Common Enclosure29th July 2019
In a bid to reduce the build costs associated with the first three Astute Class submarines, the Royal Navy’s latest class of fleet submarines, Aish Technologies were invited to participate in a team to rethink designs for for the mission systems, which includes Combat Management, Sonar, Optronics etc. Part of Aish’s solution was to provide a new electronics cabinet, called the Common Enclosure. The existing mission systems fit made use of the Naval Equipment Practice (NEP) enclosure, a standard cabinet that had been designed in the 1980’s that was extremely expensive to build and incorporated outdated and hard to source manufacturing techniques. Modern electronics density meant that its chilled-water cooling system couldn’t cope with the removal of wild heat from the five 19” sub-racks: the highest of the stack of sub-racks had become unusable due to the stovepipe effect of heated air being blown through it from below.
Aish’s design aim was to improve heat removal, increase the electronics capacity and reduce the cost of the enclosure. By applying some innovative thinking and using in-house Computational Fluid Dynamics modelling to track and refine the cooling system, the solution for the new cabinet has proved a radical departure from the old NEP and, indeed, from most electronics enclosures of any kind.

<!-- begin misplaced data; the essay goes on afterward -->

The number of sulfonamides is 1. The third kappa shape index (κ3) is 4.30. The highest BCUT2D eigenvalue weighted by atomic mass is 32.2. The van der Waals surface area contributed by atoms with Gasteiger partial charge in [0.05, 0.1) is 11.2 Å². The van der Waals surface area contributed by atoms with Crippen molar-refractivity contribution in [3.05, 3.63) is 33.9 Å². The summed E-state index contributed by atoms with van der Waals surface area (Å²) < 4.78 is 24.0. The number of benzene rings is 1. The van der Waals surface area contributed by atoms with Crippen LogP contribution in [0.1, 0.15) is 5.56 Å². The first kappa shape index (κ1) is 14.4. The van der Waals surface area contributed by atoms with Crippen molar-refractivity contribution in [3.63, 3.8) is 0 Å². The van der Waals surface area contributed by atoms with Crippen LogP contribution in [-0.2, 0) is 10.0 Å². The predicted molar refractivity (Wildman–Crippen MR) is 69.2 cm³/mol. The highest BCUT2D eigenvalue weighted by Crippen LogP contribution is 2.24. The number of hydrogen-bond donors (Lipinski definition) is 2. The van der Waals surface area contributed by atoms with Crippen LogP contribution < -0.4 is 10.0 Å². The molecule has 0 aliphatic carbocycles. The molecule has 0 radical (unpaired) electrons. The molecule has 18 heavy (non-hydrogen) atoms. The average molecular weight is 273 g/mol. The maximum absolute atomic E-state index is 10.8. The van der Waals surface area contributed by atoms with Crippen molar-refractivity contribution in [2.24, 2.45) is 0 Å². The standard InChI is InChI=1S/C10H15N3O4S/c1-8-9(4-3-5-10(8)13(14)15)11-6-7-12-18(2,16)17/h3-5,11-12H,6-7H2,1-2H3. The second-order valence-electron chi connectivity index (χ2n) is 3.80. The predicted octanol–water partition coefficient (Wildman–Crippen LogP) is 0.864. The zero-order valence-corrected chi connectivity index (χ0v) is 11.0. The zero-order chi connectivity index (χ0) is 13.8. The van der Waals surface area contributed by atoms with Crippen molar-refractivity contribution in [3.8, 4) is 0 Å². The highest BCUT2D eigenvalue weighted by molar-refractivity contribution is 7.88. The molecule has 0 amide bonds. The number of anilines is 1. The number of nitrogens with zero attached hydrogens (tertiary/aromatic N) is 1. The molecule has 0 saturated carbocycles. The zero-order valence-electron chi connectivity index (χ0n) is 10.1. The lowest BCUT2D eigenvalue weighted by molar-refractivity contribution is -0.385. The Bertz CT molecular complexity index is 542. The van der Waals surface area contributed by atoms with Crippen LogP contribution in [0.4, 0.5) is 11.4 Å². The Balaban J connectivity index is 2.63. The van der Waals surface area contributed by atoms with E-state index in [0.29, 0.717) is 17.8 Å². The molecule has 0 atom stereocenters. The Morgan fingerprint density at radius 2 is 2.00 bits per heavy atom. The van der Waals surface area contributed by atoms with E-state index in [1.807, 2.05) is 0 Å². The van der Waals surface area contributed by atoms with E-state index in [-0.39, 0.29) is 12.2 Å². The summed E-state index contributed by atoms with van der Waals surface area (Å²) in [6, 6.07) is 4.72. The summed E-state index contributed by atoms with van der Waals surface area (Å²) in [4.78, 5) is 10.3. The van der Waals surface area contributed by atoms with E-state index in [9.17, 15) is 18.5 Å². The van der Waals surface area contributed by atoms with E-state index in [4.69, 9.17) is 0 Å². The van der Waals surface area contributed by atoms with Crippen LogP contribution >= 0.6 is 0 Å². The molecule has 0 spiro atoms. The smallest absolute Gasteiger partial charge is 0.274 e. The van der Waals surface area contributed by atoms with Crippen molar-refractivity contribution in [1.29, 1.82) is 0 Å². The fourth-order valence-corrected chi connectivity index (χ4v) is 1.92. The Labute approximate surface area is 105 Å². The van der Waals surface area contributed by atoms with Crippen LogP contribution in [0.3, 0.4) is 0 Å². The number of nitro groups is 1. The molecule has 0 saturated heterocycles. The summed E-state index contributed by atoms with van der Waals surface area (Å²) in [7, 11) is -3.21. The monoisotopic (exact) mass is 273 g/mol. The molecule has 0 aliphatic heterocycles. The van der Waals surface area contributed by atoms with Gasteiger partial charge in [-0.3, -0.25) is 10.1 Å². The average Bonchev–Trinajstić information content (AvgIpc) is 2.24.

The problem was how to get rid of the stovepipe effect of the NEP’s cooling system and replace it with a system where the cooling airflow was restricted to no more than two sub-racks. Aish’s radical solution was to turn the sub-racks through 90° so that the electronics cards are mounted horizontally. Naval equipment is tested for shock and vibration in three axes, so it is immaterial which way the cards are mounted. This layout has allowed us to provide three separate cooling circuits, each with two sub-racks; each circuit has its own air/water heat exchanger and fan assembly.
This has given us space and cooling capacity for six fully-populated 19” sub-racks within the same space envelope and footprint of the NEP, effectively a 50% increase. Mounting points, connector panels and chilled water connections are in the same place as the NEP, enabling the new Common Cabinet to replace the NEP without any changes to ship’s infrastructure. And, crucially, the cost of the Common Console shows a very healthy reduction over the NEP.
The result is so impressive that Aish Technologies was presented with a BAE Chairman’s Silver Award for Innovation. The award is a very welcome recognition of the ability and expertise of Aish’s Engineering staff, and is another indication of the way that Aish Technologies’ flair for innovation has added value for its customers
The Common Console is currently being rolled out across the Astute Class.